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This nowCOAST™ time-offsets map service provides maps of the latest nowcasts and forecast guidance of water temperature, salinity, water currents, and combined (tides + wind driven) water level from the NOS San Francisco Bay Operational Forecast System (SFBOFS) at 6-hr increments out to 48 hours. Each forecast is valid for the specified forecast projection hour with respect to the latest forecast cycle time (e.g., 0, 6, 12 or 18 UTC). The surface water currents velocity maps display the direction using white or black streaklets depending on the color background. Four color backgrounds are available: sea surface water temperature, surface salinity, speed of currents, and water level. For water temperature, a color scale from dark blue to medium orange is used to display temperatures from about 28 degrees F to 88+ degrees F at 2 degree increments. For salinity, a color scale from black to dark red is used to display salinity values from 0 to 40 ppt at 4 ppt increments. Colors were chosen to highlight approximate thresholds for freshwater, brackish water, and saline waters. For speed, a color scale from black to gray is used to depict speeds from 0 to 4 knots at 0.5 knot increments, except for 0.25 knot intervals from 0 to 0.5 knots. For water level, a color scale from pink to red is used to depict water levels from -14 ft to +12 ft at mainly 0.5 ft increments. The water levels are referenced to the OFS model sea level and not to MLLW, MSL, or NAVD88. The maps of SFBOFS forecast guidance are updated in the nowCOAST™ map service four times per day. For more detailed information about layer update frequency and timing, please reference the nowCOAST™ Dataset Update Schedule.
SFBOFS is based on the Finite Volume Coastal Ocean Model (FVCOM), a 3-D numerical ocean circulation or hydrodynamic prediction model. The OFS grid domain covers the San Francisco Bay and Entrance. SFBOFS has a spatial horizontal resolution ranging from approximately 3.9 km on the open ocean boundary to 100 m near the coast and 10-100 m along navigational channels. SFBOFS has 20 vertical levels. It has four forecast cycles per day (0300, 0900, 1500, and 2100 UTC) which generate forecast guidance out to 48 hours. The forecast cycle uses 3-hourly forecast guidance of surface winds radiation fluxes from NCEP North American Mesoscale (NAM) model (4 km resolution) and heat fluxes derived from NAM model meteorological variables for the FVCOM surface meteorological forcing. For forcing at the lateral ocean boundary, the OFS uses water temperature and salinity forecast guidance from NCEP Real-Time Ocean Forecast System (GRTOFS) and sub-tidal water level forecast guidance from GRTOFS along with tidal harmonics derived from the Oregon State University Tidal Inversion Software (OTIS) Regional Tide Solutions (2010) west coast tidal database wc2010 (1/30 degree resolution). For river boundary conditions, it uses near-real-time discharges from USGS river gages and near-real-time water temperature observations from USGS gages and/or NOS gages. Each forecast cycle is preceded with a 6-hr long nowcast cycle. The final nowcast serves as the initial conditions for each forecast cycle. The nowcoast cycle is driven by very short-range forecasts of surface wind, radiation fluxes, and derived heat fluxes from the NAM model, persisted river observations, and GRTOFS subtidal water levels plus tidal harmonics from the tide model. SFBOFS was developed and evaluated by the NOAA/NOS Coast Survey Development Laboratory Coastal Marine Modeling Branch in collaboration with the NOS Center for Operational Oceanographic Products and Services (CO-OPS) and the University of Massachusetts-Dartmouth. SFBOFS became operational on May 1, 2014. SFBOFS is run on the NOAA Weather and Climate Operational Supercomputer System (WCOSS) operated by NWS/NCEP Central Operations. For more information, please see http://tidesandcurrents.noaa.gov/ofs/sfbofs/sfbofs_info.html.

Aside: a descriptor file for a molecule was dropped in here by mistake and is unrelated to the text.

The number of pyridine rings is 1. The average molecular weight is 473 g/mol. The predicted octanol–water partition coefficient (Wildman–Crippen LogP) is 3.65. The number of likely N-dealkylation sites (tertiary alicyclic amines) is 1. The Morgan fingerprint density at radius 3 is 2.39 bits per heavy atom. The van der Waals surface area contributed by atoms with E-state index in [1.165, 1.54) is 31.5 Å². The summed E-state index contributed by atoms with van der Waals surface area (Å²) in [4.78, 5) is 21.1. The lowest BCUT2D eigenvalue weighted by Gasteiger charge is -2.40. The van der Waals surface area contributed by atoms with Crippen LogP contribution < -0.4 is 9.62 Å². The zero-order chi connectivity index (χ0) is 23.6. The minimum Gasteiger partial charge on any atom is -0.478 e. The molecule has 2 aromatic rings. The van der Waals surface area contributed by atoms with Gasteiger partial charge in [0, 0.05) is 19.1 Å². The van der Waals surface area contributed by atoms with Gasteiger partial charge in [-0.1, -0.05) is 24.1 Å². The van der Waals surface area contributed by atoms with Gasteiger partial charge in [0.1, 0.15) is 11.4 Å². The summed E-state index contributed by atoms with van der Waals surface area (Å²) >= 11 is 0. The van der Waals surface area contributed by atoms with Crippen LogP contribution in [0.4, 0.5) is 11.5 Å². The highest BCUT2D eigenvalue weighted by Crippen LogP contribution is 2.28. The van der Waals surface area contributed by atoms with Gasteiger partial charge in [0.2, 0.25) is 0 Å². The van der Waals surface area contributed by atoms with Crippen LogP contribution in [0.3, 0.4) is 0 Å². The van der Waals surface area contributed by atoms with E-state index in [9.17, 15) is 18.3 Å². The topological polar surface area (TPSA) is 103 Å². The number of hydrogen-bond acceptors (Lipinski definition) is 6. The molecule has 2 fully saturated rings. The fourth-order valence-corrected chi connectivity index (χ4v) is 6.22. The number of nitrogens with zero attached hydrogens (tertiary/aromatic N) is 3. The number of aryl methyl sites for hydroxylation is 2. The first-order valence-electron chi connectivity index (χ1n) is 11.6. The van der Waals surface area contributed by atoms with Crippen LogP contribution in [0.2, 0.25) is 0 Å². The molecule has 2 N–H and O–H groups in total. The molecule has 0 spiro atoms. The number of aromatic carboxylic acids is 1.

The maps are generated using a visualization technique developed by the Data Visualization Research Lab at The University of New Hampshire's Center for Coastal and Ocean Mapping (http://www.ccom.unh.edu/vislab/). The method combines two techniques. First, equally spaced streamlines are computed in the flow field using Jobard and Lefer's (1977) algorithm. Second, a series of "streaklets" are rendered head to tail along each streamline to show the direction of flow. Each of these varies along its length in size, color and transparency using a method developed by Fowler and Ware (1989), and later refined by Mr. Pete Mitchell and Dr. Colin Ware (Mitchell, 2007).
This nowCOAST™ map service is not time-enabled, although it does contain time-varying data. Instead of supporting the time dimension through use of a time parameter in each map request, each individual map layer contains data valid for a different "time offset", or forecast projection, from the dataset's reference time.
Due to software limitations, the full temporal resolution (i.e. maximum forecast horizon and/or all forecast projections) of the data is not provided by this service. Instead, a corresponding time-enabled service containing the full temporal resolution is available for this dataset, and users are highly encouraged to use that service instead, if possible.
This time-offsets map service is provided as a convenience for users who are not yet capable of interacting directly with the time dimension, especially users of legacy nowCOAST™ version 4 map services who wish to access the same data using the new nowCOAST™ version 5 map services. However, this service may be terminated with little advance notice at a later date.
In addition to ArcGIS Server REST access, time-enabled OGC WMS 1.3.0 access is is also provided by this service.
In order to determine the latest time information about the data included in this map service, users have two options: